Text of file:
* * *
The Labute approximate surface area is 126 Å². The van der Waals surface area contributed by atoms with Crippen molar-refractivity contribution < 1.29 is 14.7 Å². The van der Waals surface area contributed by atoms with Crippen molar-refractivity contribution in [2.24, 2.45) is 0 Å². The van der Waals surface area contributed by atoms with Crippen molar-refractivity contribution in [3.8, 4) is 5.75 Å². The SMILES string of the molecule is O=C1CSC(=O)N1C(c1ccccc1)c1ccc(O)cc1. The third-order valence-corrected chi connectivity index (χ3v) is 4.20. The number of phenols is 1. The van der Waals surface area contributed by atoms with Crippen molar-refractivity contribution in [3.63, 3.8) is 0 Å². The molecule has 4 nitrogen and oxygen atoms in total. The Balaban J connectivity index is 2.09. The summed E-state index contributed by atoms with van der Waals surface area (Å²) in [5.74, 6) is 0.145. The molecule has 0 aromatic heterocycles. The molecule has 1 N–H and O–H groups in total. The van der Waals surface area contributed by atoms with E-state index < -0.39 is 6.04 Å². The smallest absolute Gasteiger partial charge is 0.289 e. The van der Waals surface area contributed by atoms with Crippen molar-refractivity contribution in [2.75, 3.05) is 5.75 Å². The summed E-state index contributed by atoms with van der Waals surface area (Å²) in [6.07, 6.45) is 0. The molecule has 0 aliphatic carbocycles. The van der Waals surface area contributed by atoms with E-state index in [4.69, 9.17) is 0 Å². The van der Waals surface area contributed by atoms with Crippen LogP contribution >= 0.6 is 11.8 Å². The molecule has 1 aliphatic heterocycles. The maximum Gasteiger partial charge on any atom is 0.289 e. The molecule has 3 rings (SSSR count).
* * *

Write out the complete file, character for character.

The Labute approximate surface area is 126 Å². The van der Waals surface area contributed by atoms with Crippen molar-refractivity contribution < 1.29 is 14.7 Å². The van der Waals surface area contributed by atoms with Crippen molar-refractivity contribution in [2.24, 2.45) is 0 Å². The van der Waals surface area contributed by atoms with Crippen molar-refractivity contribution in [3.8, 4) is 5.75 Å². The SMILES string of the molecule is O=C1CSC(=O)N1C(c1ccccc1)c1ccc(O)cc1. The third-order valence-corrected chi connectivity index (χ3v) is 4.20. The number of phenols is 1. The van der Waals surface area contributed by atoms with Crippen molar-refractivity contribution in [3.63, 3.8) is 0 Å². The molecule has 4 nitrogen and oxygen atoms in total. The Balaban J connectivity index is 2.09. The summed E-state index contributed by atoms with van der Waals surface area (Å²) in [5.74, 6) is 0.145. The molecule has 0 aromatic heterocycles. The molecule has 1 N–H and O–H groups in total. The van der Waals surface area contributed by atoms with E-state index < -0.39 is 6.04 Å². The smallest absolute Gasteiger partial charge is 0.289 e. The van der Waals surface area contributed by atoms with Crippen molar-refractivity contribution in [2.75, 3.05) is 5.75 Å². The summed E-state index contributed by atoms with van der Waals surface area (Å²) in [6.07, 6.45) is 0. The molecule has 0 aliphatic carbocycles. The van der Waals surface area contributed by atoms with E-state index in [4.69, 9.17) is 0 Å². The van der Waals surface area contributed by atoms with Crippen LogP contribution >= 0.6 is 11.8 Å². The molecule has 1 aliphatic heterocycles. The maximum Gasteiger partial charge on any atom is 0.289 e. The molecule has 3 rings (SSSR count).